City for Sale: The Transformation of San Francisco, by Chester Hartman with Sarah Carnochan. Revised and Updated Edition. University of California Press, 2002. 432 pp. $24.95 (Paperback)
The San Francisco of 2003 is a very different city from the one that greeted visitors 30 years ago. This book is a tremendous help in understanding why.
Born in the early nineteenth-century and shaped by the mid-century Gold Rush, the City by the Bay was shaped for much of its history by bodies of water – California’s two great rivers, the Sacramento and San Joaquin, the great bay formed at their confluence, and the Pacific Ocean. San Francisco has historically been a city of working people and of misfits and malcontents.
Until recently, the city’s plan reflected that socioeconomic fact. From the Ferry Building, the primary entry point before the Oakland-San Francisco Bay and Golden Gate bridges were built, Market Street stretched west toward Twin Peaks and the sand dunes and ocean beyond. Along Market ran trolley and cable car lines, the latter earning it the colloquial label “The Slot.”
North of the Slot was downtown, the financial district where A.P. Giannini’s Bank of America and other banks converted the proceeds of miners and shippers into investment capital for new West Coast businesses. South of the Slot was a jumble of small streets and alleys with shops, homes, hotels and boarding houses for the many single men who came to make their fortune on San Francisco’s docks and the ships that sailed from them.
Chester Hartman’s voluminous and fascinating book details some of the episodes in the remaking of that South of the Slot area (more recently known as South of Market) into an extension of downtown and the Financial District.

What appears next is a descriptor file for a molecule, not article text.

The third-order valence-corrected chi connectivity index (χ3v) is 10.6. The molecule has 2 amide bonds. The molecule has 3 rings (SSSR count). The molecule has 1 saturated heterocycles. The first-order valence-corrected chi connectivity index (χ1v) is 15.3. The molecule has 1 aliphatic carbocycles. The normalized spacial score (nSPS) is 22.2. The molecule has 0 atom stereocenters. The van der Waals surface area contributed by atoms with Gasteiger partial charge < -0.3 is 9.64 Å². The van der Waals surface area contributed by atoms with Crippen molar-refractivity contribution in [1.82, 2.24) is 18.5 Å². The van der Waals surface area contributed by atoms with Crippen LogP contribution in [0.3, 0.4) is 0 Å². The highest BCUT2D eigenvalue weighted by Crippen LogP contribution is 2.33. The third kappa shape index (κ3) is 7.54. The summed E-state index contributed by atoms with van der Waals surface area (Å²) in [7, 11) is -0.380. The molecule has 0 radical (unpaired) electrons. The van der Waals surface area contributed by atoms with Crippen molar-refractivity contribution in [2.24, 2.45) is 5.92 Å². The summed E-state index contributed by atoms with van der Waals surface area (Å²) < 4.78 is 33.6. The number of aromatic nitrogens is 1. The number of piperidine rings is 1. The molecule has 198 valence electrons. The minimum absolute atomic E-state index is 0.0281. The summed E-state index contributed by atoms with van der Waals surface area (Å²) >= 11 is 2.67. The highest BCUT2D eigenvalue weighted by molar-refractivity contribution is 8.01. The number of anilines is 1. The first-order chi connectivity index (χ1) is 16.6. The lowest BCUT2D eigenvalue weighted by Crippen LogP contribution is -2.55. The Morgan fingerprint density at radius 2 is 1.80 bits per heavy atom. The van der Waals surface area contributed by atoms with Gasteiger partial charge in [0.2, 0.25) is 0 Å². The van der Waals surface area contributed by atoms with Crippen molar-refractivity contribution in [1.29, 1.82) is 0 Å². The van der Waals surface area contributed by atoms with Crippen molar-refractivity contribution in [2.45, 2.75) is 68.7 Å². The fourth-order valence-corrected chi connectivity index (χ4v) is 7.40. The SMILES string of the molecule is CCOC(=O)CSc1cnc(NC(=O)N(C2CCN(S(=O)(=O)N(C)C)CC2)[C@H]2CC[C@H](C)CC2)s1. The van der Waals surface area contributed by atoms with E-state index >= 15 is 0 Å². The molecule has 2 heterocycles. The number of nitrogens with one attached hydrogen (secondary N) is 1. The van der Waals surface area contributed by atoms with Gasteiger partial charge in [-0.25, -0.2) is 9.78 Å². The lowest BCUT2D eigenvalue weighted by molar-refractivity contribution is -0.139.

Market forces had little to do with the transition. In fact, the key player in displacing thousands of blue collar and low-income workers and eliminating block after block of affordable housing was the city’s Redevelopment Agency. The saga is in part about the West Coast version of Robert Moses, M. Justin Herman, who took the reins of the city agency in 1959 with a broad mandate and extraordinary powers.
Herman was an ally of the city’s monied business interests and shared their vision of a South of Market cleaned up and developed with a mix of office towers, market rate housing, hotels, tourist attractions, a convention center and a sports arena. Though Herman died in 1971, before he could see his vision enshrined in steel and concrete, his work and the efforts of San Francisco’s political and corporate leadership changed the face of the city.
However, it is important to note that a determined citizen opposition forced substantial modifications in the vision of Justin Herman and his allies Ben Swig, Caspar Weinberger and others. The Yerba Buena Center project is the centerpiece of the South of Market redevelopment and the core of Hartman’s book. It is not a simple story to tell, and Hartman is not a disinterested party. As a resident of the Bay Area at the time, he was deeply involved in the efforts to organize South of Market residents and force changes in the project.
This new, updated edition of Hartman’s 1974 book is required reading for anyone who wants to understand how modern-day San Francisco came to be and the real role of redevelopment as a political and social force. But it should not be the first book you read on the city’s urban history. It is too intensive in its detail and too episodic for anyone who doesn’t already have some sense of San Francisco’s history, demographics and politics.
A caution is also in order about Hartman’s sources and analysis. Much of what he reports he personally observed or was involved in, but a great deal of his information is drawn from (and attributed to) San Francisco’s daily newspapers, which through the period of the Yerba Buena Center project were not held in the highest esteem as fair and complete sources of information. Hartman also introduces a great many players. Few are profiled in enough detail to allow the reader to understand their motivations.
Nonetheless, Hartman’s conclusion is incontrovertible: “San Francisco’s development history in the post-World War II period has been overwhelmingly dominated by business interests, by those in the position to reap the largest profits from this development.” It was not, he cautions, a conspiracy, but rather “a confluence of powerful public- and private-sector actors operating in their class and personal interests.” But, he notes, the success of community-based movements opposing those forces was considerable.
Little can be done to return San Francisco to the heterogeneous, unpredictable city of decades past, but, as Hartman notes, there is much to be learned from its transformation.
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